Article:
Mining Sydney’s wealthy for Gold
When it comes to charitable causes, they don't get much worthier than raising money to fund medical equipment and research to help sick kids.
And when you manage to gather 500 of the wealthiest citizens of this city in one room for an evening, it would seem a fair bet that the prospects of raising LOTS of dough are pretty good.
Pampering the pampered: The Gold Dinner 2015.
Indeed, it's the promise of raising all that money which means people like me – dreaded journalists – can poke a little fun at the posturing and social prancing that inevitably accompanies an event like last Thursday's annual Gold Dinner.
But not this year. I was blackballed, lest a silvertail garner some unwanted publicity.
Gold Dinner pioneer Skye Leckie in 2015 was never too proud to rattle her charity tin for a worthy cause.
Captains of business, billionaires, heiresses, social upstarts, celebrities, prime ministers … the Gold Dinner has long been a veritable social smorgasbord. From Malcolm and Lucy Turnbull to pretty much the entire Packer family, they've all been on the Gold Dinner guest list over the years, as has Paul Keating, Justin Hemmes, John Symond, Boy George, Lang and Sue Walker, Harry Triguboff, various Waterhouses, Simon Baker, Delta Groodrem, Sonia Kruger, Lisa Wilkinson and Joe Hockey.
I cheered heartily the year Gold Dinner pioneer Skye Leckie and her organising committee managed to extract $3.5million from the room. That was the year before the GFC hit, in 2007. Sydney has only become a wealthier city since.
On Thursday night I am told they raised a respectable $3 million, more than last year's $1.6 million but still well down on pre-GFC levels.
But before we send out the cheer squad, let's be real – that's chump change when the room is collectively worth around $25 billion.
Indeed $3 million would barely make a dent in the renovation bill for the magnificent Fairwater estate which tech billionaire Mike Cannon-Brookes (worth $9.63 billion according to Friday's Rich List) and his wife Annie recently paid $100 million for.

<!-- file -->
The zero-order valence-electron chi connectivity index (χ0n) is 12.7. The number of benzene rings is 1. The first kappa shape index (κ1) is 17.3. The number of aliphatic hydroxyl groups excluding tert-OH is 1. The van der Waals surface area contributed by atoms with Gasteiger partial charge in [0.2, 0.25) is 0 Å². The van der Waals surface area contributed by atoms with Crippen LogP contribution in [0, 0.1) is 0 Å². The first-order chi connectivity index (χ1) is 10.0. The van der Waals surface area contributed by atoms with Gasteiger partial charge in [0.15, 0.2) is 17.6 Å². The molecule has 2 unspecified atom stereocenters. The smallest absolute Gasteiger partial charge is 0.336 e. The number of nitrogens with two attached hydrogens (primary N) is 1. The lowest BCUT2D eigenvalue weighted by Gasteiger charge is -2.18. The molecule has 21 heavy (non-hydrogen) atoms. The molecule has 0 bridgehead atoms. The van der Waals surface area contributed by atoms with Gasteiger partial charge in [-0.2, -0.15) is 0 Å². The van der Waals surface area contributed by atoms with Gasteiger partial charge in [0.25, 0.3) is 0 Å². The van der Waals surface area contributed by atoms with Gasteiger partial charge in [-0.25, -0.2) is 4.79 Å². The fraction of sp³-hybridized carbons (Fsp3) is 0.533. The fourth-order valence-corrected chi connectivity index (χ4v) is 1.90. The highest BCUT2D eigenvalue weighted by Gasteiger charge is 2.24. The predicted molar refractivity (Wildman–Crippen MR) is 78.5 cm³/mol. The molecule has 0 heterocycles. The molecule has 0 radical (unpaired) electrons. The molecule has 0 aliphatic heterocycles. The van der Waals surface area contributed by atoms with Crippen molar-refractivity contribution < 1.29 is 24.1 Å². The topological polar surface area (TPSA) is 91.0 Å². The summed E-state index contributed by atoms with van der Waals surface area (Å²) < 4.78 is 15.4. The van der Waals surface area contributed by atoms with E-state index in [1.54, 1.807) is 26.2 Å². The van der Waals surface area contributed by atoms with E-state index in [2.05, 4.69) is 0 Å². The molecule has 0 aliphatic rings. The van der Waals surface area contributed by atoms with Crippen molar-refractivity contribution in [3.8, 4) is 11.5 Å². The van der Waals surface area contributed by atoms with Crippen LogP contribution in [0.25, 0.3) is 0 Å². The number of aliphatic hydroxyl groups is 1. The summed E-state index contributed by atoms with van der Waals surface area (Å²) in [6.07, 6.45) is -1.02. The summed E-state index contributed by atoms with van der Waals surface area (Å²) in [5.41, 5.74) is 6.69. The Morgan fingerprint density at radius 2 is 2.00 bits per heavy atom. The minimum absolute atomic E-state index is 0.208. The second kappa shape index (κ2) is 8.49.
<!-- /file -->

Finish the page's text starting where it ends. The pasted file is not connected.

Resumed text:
The couple generously donated $100,000 on Thursday night, one of the biggest single donations at the event. They are no doubt asked to, and do, donate to many very worthy causes.
Gold Dinner committee chairwoman Monica Saunders Weinberg (who with her sister Betty Klimenko is heiress to a $2.37 billion fortune) said she was putting her money "where my mouth is" and also dropped $100k.
The 2019 Gold Dinner committee includes heiress Monica Saunders-Weinberg, Julie Bishop and Karl Stefanovic.Credit:Mark Morffew
But why shroud such an elite club of privilege in secrecy by banning journalists? What is there to hide?
The Gold Dinner was an opportunity to show the rest of us how those with the means can make a difference to our wider community, rather than just dropping $400,000 on a Lamborghini only to then complain about paying too much tax.
Illness does not discriminate between a wealthy child or a poor one, but money can play a huge role in any child's treatment and prognosis.
Over the years I have heard very wealthy people groan about having to attend "yet another" Gold Dinner, saying they would rather just donate than show up.
However, as the likes of Leckie have long implored them, it's important to be seen to be doing something, to lead by example, to capitalise on their position at the top of the social pecking order.
And that is precisely where people like me come in, to write about it, to name names. The power of the pen to prise a few extra dollars out of fat wallets can be very potent.
Perhaps the Gold Dinner committee should capitalise on the social fatigue of the wealthy and sell tickets not to go?
The rich could then redirect their cash to purely giving to the cause rather than spending $1500 on a ticket, $10,000 on a new evening gown and another couple of grand on shoes and bling to sparkle on the night.
Last year I spotted – and wrote about – a table of very wealthy young women uploading photos of their designer handbags to Instagram just as an oncologist had been discussing the trauma a family goes through when a child is diagnosed with cancer.
Hopefully such vapidity is not what the Gold Dinner is now about, because if it is I'm happy to give it a miss.
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